Hey boy where do you get it from?
Hey boy where did you go?
I learned my passion in the good old fashioned school of loverboys
Tsk. Bloody Freddie. He loved the bastard.
Dining at the Ritz, we'll meet at nine precisely
(One two three four five six seven eight nine o' clock)
Always at nine. Precisely. And please don’t be late again, dear boy, I really do get anxious.
“Oh!” Aziraphale laughed excitedly, apparently seeing a parallel in this line and not anywhere else, “The Ritz, at nine! Oh, we simply must go, after this.”
I will pay the bill, you taste the wine
“Ha! Like you and I, dear. Well, you end up drinking more than me, most times, don’t you? I’d say so.”
Was he crying? He might be crying right now. He blinked. He was. I’m fucked.
Driving back in style, in my saloon will do quite nicely
“Driving- huh. Oh my”, he looked thoughtful. Catching on, then, are you, angel? So smart. You’re so smart, you bloody fool.
Just take me back to yours that will be fine (come on and get it)
Well, that line certainly held a new meaning. Now, After. After the Armageddon that Didn't Quite Get There. After Aziraphale had come back to his place. After they’d spent almost every night since at his flat or in the bookshop’s backroom. Till now, the verse had been only a hope, a maybe, an I’d very much like that, one day. Now, the sudden reality hit him like an electrical shock, from his fingertips, to his chest, to his stomach, back up his throat, and coming to a stop in his eyes. A sob pushed its way out of his tightly shut lips and, curse it damn it damn it all, Aziraphale gasped and turned to look at him.
Ooh love, (there he goes again just like a good old-fashioned lover boy)
“Crowley, dear, you’re crying! Whatever’s the matter?”
“Crowley. Dearest. Did I upset you? Is it… is it this song?”
“Mgk. No. Er.”
“Oh, does it remind you of dear Mr Mercury? Is that why you’ve never allowed it to play before now?”
“Um. Nh. S’not that.”
What're you doin' tonight, hey boy
“Is it…” He took a deep breath. He took another, and reached out a hand, placing it over one of Crowley’s. A simple gesture that took any remaining breath out of Crowley’s lungs, all of it bursting out in a silent gasp and a shudder. So soft, so warm, “Forgive me, please, if I am wrong, if I misread certain things. I’m afraid I might have a habit of making things about me. Whenever they’re also somehow about you.”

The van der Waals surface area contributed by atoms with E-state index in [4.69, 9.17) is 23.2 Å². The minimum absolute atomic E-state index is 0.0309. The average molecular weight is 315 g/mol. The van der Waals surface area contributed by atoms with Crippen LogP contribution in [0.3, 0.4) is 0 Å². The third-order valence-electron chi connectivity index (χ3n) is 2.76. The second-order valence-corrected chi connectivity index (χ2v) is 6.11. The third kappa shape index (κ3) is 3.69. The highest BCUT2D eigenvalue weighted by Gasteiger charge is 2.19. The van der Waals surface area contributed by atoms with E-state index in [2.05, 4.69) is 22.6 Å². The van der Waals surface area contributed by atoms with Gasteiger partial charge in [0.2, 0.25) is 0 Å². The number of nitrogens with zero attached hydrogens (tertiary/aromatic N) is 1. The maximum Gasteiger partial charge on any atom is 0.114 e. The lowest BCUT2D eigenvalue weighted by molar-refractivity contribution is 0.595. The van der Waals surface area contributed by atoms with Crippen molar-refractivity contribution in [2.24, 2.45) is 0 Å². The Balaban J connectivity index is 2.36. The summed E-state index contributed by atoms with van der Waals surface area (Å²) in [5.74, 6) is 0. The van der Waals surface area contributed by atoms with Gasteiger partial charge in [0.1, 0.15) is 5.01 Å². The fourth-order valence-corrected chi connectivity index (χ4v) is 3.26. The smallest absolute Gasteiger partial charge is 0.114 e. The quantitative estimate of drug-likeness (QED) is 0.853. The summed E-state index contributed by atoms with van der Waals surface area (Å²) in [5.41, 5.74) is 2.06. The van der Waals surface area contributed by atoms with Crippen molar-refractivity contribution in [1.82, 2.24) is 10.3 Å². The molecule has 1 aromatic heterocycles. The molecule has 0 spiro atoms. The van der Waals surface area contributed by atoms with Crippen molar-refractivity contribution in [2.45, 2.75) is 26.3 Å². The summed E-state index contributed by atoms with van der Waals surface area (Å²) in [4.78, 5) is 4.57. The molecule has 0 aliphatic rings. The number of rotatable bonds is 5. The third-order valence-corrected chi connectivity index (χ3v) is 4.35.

Everything's all right
“My dear Crowley, is… this song… that your very best friend wrote during your time together… perhaps, about us? I beg you to forgive me if it is not, I’d hate to be appropriating a sensitive private memory and making it about myself.”
“Er.” He couldn’t do this. Too fast too fast too fucking fast-
Just hold on tight
Aziraphale grasped at his hand like a lifeline, pulling until Crowley slowly turned it over, palm to palm, nestled in his lap. The angel wasted no time intertwining their fingers. With his other hand, he carefully leaned over to wipe away at the waterfall smudging his face. What was happening? Was it happening? Now? Over this? Now? He was still bloody driving through the bloody English countryside, and the love of his life was, maybe, confessing to him over a bloody song he wrote forty bloody years ago, drunk, with Freddie fucking Mercury.
“Crowley? Please just tell me, dear -don't allow me to embarrass myself further-, is it?”
That's because I'm a good old-fashioned fashioned lover boy
“What- what if it was. About us. And I wrote it.”
The final notes weaved through the air and into his angel’s curls, to mingle with the setting sun nestled there. He smiled a smile that tasted like the first spoonful of strawberries and cream after the winter.
“Then, my dearest, my darling, my love, I’d very much like to listen to it again.”